Wishing You a Socially Distant Holiday
Dr. Linsey James, PT, CLT-UE
November 11, 2020
Holidays are a time where family and friends gather to spend time, share stories, enjoy food & drink and even gift giving to express love and appreciation. However, stress can build very easily. Most often the sources of frustration are finances and time; always seeming to need more of both. However, the year of 2020 has presented a significant amount of obstacles and barriers to maintain the health and wellness of the community due to the COVID-19 pandemic. With this added a layer of extra tension, with direction for limited interaction, along with a new daily accessory: the face mask.
No individual wants to promote the continued spread of the virus, but we as humans are social beings and limiting contact is a hard pill to swallow. Going into the holiday season the Centers for Disease Control and Prevention (CDC) does provide the community with suggestions to reduce the risk of the virus and protecting yourself.
The following suggestions should not overrule any state or local safety rules/regulations.
- Keeping gathering small, preferably with close relatives
- Limiting the amount of attendees; greater amount of people poses greater risks
- Travel per public transportation can increase risk of exposure
- Having a space large enough to promote ideal distances of 6 feet apart
- Ideally having access to outdoor settings to promote greater ventilation
- Increased space can promote better social distancing
- Mask use when in close proximity and ideally maintained except when to eat or drink
- Promotion of increased hand hygiene; washing hands a minimum of 20 sec or use of hand sanitizer (at least 60% alcohol)
Do not host or participate in any in-person gatherings if you or anyone in your household
- Has been diagnosed with COVID-19 and has not met the criteria for when it is safe to be around others:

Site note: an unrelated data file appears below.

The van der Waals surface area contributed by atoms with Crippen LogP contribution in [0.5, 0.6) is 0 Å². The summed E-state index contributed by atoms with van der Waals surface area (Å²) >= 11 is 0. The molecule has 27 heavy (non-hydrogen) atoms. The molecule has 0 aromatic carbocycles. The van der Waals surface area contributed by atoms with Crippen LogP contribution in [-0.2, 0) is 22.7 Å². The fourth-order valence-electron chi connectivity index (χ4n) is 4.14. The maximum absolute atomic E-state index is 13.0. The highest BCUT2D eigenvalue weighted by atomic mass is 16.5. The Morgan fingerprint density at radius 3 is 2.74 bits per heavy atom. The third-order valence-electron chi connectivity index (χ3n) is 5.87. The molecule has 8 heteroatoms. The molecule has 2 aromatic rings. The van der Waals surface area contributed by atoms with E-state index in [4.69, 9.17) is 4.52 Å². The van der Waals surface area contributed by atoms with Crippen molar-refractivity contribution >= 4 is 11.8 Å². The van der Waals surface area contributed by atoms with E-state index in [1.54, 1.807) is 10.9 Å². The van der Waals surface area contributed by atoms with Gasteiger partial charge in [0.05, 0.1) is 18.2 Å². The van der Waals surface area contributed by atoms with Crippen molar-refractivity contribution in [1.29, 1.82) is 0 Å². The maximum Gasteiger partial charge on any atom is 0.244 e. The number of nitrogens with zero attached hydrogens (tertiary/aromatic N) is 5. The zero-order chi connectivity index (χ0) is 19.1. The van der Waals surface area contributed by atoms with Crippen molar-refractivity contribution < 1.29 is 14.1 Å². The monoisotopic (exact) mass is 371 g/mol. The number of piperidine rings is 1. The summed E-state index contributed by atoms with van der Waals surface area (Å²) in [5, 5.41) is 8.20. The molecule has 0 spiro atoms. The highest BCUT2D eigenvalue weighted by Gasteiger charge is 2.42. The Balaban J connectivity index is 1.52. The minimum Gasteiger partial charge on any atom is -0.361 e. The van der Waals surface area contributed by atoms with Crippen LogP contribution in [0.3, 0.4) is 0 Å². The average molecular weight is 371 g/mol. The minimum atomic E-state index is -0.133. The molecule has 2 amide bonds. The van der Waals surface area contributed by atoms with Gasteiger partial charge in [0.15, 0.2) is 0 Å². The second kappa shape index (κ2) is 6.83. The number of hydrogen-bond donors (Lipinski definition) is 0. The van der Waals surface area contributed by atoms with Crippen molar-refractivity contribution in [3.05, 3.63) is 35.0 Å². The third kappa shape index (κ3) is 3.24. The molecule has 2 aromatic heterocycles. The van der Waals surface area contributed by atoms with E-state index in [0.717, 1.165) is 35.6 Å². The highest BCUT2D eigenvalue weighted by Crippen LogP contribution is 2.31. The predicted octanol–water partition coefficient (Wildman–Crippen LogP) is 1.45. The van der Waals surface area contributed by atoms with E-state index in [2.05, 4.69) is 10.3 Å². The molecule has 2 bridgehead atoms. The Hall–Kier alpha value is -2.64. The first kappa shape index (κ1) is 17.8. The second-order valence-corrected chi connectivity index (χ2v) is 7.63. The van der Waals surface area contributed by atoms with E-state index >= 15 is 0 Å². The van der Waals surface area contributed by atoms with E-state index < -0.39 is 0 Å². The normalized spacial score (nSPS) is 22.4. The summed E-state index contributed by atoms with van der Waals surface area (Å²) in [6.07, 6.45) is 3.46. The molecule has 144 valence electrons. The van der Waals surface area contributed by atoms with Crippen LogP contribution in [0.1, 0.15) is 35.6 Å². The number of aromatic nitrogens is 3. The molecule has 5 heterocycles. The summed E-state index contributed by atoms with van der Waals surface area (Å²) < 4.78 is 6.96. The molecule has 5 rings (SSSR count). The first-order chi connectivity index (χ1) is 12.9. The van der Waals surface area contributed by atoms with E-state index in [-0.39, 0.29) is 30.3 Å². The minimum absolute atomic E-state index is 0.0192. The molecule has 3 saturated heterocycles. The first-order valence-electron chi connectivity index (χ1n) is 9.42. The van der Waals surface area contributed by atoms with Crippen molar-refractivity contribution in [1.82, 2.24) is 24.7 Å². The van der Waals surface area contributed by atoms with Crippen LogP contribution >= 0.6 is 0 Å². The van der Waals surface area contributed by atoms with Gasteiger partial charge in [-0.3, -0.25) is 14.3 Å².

- 10 days since symptoms first appeared and
- 24 hours with no fever without the use of fever-reducing medications and
- Other symptoms of COVID-19 are improving
- **Loss of taste and smell may persist for weeks or months after recovery and need not delay the end of isolation
- Has symptoms of COVID-19:
- Fever or chills
- Shortness of breath or difficulty breathing
- New, unexplained muscle or body aches
- New loss of taste or smell
- Sore throat
- Congestion or runny nose
- Nausea or vomiting
- Is waiting for COVID-19 viral test results
- May have been exposed to someone testing positive for COVID-19 in the past 14 days
- Is at increased risk of severe illness from COVID-19
People at increased risk for severe illness
If you are an older adult or person with certain medical conditions who is at increased risk of severe illness from COVID-19, or live or work with someone at increased risk of severe illness, you should avoid in-person gatherings with people who do not live in your household.
Centers for Disease Control and Prevention. 2020. Coronavirus Disease 2019 (COVID-19). [online] Available at: Holiday Celebrations and Small Gatherings [Accessed 10 November 2020].